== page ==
“As if dad would allow that. ‘You are only 16 .. blah blah blah…'” Blake retorted, still with a hint of grumpiness.
“Well, lucky for you, you know the owner, who happens to be your dad’s dad. We can make that happen for you, if you think you are ready for that. Just remember, plucking away on your strings here in the woods or in front of your friends is a different animal from doing it in front of an audience. I cannot save you once you are up there.”
“Doubting my skills now?” Blake’s tone was testing and pouty, as he put his guitar down and plopped down in a chair facing KC, who had lit the fire.
“Not for a minute. But over the years of owning that club, I have seen a lot of very talented people turn into salt statues once they saw all those people staring up at them.”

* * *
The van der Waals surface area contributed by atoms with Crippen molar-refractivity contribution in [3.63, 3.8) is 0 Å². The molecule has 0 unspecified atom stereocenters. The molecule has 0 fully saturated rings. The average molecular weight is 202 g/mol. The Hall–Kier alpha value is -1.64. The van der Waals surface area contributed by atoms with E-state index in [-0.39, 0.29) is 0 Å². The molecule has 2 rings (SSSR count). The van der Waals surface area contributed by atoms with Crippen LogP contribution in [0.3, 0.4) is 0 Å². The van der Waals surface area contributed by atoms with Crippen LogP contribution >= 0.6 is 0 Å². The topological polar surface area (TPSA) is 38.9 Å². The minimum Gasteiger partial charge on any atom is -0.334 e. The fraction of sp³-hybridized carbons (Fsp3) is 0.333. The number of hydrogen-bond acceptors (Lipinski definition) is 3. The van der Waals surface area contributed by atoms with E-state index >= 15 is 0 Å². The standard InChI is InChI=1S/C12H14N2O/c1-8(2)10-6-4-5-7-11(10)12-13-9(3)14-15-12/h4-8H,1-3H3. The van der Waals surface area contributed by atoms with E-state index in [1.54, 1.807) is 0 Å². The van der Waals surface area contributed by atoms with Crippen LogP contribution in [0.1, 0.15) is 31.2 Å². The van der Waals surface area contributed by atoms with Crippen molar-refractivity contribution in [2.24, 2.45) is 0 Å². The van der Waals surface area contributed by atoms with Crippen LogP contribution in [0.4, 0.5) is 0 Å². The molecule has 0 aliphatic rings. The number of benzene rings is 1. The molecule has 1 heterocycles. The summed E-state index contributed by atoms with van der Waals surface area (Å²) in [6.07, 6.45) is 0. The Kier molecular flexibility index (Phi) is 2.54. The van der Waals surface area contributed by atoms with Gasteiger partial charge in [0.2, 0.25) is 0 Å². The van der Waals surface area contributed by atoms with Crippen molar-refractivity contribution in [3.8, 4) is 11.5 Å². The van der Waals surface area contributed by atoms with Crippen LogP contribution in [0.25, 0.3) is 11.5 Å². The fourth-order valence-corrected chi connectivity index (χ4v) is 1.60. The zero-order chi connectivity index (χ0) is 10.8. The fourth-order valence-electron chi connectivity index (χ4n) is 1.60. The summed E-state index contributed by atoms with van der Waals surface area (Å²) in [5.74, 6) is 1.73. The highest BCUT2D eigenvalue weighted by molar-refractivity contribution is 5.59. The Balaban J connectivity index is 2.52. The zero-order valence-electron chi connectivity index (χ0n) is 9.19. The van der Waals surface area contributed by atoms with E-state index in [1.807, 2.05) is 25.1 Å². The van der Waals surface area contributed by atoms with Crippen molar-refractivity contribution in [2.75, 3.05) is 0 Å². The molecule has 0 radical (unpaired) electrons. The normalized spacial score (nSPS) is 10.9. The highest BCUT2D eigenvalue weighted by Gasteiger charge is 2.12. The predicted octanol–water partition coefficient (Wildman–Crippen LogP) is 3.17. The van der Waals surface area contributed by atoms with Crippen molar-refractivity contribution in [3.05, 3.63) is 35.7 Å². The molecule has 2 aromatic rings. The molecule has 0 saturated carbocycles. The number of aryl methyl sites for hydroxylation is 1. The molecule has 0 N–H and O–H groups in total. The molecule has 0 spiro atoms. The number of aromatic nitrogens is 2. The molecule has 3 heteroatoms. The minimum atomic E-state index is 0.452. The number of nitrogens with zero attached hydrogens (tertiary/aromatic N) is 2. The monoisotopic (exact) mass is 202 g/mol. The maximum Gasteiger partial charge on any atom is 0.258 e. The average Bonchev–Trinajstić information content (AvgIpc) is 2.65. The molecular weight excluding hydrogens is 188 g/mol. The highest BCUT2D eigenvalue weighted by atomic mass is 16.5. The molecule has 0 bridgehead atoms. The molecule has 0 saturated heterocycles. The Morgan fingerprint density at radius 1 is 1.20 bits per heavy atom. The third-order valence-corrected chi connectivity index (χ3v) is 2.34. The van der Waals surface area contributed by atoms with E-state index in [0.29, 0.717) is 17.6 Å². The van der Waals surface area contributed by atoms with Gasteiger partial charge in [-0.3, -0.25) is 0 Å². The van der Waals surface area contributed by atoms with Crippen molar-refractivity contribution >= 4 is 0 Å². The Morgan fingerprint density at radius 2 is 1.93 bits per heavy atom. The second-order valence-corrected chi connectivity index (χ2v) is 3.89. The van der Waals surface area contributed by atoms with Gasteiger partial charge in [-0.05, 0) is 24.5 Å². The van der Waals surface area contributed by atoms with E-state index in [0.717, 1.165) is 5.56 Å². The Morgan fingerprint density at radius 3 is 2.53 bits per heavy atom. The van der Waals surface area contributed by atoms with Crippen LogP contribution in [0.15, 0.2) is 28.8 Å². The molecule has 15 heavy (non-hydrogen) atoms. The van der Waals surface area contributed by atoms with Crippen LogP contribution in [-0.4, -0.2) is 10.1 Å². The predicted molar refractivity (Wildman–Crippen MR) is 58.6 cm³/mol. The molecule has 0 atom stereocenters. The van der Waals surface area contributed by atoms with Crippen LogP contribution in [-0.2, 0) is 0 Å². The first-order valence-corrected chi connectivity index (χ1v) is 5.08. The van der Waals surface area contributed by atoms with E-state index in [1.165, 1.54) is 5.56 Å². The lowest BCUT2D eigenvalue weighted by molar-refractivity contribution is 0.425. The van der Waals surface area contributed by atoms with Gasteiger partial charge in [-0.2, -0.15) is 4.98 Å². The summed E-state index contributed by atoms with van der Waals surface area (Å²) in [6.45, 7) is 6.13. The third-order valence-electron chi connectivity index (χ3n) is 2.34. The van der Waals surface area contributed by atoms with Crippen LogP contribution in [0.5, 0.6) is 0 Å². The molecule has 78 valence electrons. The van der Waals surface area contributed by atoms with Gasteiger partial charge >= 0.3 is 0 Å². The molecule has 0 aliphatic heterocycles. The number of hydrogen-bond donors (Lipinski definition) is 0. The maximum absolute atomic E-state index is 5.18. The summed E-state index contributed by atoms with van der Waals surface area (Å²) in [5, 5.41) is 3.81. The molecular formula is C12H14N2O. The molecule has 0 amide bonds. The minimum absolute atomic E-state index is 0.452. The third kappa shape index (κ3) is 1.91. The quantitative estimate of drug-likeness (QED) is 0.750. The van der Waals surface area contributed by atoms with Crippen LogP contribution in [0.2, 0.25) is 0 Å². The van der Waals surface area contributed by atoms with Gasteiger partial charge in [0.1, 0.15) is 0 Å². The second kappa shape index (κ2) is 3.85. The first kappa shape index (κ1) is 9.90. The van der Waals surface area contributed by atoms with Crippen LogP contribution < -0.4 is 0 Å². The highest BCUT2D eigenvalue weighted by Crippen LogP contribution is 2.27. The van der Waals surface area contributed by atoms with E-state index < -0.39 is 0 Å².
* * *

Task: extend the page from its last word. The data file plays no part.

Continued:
“I am the kid in school who not only was put away for supposedly raping someone, but I also always had a nutcase of a mother who most recently killed herself. I am used to stares.”
“Good point, although you need to work on your delivery kid. Kinda offensive to some.”
“Me? Takes a lot more than that, kid.”
“Exactly. It’s just us, grandpa. I know everybody is worried about me, trying to analyze me, dad is on and on about therapy, and I admit, losing mom like this has been hard on me. But I am neither some delicate little flower, nor was it like she was ever really in my life much to begin with, so I am not damaged or something. I just need to get that image of her in that tub out of my brain. And I really am just not feeling all that social right now. Summer break still has many more weeks. I’ll hang with the others. Eventually. I’ll be okay, grandpa. You made me strong. Like you. Promise you, I am okay.”